Andy It’s a hard job. If you have a partner that you can trust implicitly, that helps. For directors, it can be incredibly lonely. Unless they’re super-well-adjusted, the prospect can be frightening.
You must have creative differences, though. How do you resolve them?
Andy We call mom. She sorts it out for us.
Lana If there’s discord around a creative point it usually means there’s a better solution we haven’t thought of yet. When we both feel good about it we know it’s perfect.
In your last few films you’ve worked a lot with make-up. How does an actor like Channing Tatum, who plays a genetic hybrid wolf-man in Jupiter Ascending, deal with all those hours in the chair?
Lana When we show the actors our ideas they get excited. It has a circus, dress-up feel to it. But it can be tough. Channing’s hair was a big issue. We wanted to create a texture that was like fur but didn’t end up looking like Teen Wolf! We finally combined one kind of greasepaint with product to make a really fur-like texture. It destroyed his scalp but he was a trooper about it!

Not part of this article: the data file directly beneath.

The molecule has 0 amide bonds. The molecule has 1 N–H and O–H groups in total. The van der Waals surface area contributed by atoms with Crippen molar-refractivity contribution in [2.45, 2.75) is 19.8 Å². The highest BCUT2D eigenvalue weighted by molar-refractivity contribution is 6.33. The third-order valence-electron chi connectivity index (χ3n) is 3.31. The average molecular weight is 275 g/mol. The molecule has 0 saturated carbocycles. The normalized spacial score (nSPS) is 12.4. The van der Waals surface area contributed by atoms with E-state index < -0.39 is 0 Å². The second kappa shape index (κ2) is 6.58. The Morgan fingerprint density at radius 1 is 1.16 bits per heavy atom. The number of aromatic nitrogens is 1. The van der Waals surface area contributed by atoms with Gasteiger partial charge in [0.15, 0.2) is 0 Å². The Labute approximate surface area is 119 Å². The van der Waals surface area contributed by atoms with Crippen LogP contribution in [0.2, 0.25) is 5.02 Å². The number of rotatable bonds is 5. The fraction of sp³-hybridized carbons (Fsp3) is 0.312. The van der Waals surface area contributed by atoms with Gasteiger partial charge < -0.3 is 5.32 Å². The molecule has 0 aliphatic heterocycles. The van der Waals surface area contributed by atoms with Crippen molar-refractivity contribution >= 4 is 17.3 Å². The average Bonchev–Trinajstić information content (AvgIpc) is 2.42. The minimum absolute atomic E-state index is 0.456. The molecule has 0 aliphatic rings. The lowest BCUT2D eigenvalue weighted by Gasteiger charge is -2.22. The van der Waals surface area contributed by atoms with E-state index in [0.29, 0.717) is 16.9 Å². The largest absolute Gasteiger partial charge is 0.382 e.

Channing Tatum’s character feels like the most straightforward action hero you’ve written. What was the thinking behind that?
Lana We wanted Mila Kunis’s character, Jupiter, to be the most complex in the movie. We didn’t want another action movie where the woman ends up being just an armpiece for the man. We wanted to make the man into her armpiece! The Wizard of Oz was a big reference. I thought, How great it is that Dorothy has Toto, he’s always at her side, defending her? We wanted Jupiter to have a protector like Toto.
How hard is it to get a completely original script made in Hollywood nowadays?
Lana That’s a can of worms! As a society we don’t value originality as much as we once did. We hype and we champion derivative material. I have a theory that if you look at the great original sci-fi movies—Alien, The Terminator, Star Wars—they were all made before 9/11. So I think it’s about our relationship to certainty. We’re drawn to certainty, to books and comic books, to things we know. With Jupiter Ascending, we wanted to make something that was original, and that wasn’t cynical. A fairytale romance. Again, if you look at Star Wars, there was something so joyful about it. We wanted to find out if we could still make a movie like that today.
Jupiter Ascending opens in theaters Fri Feb 6.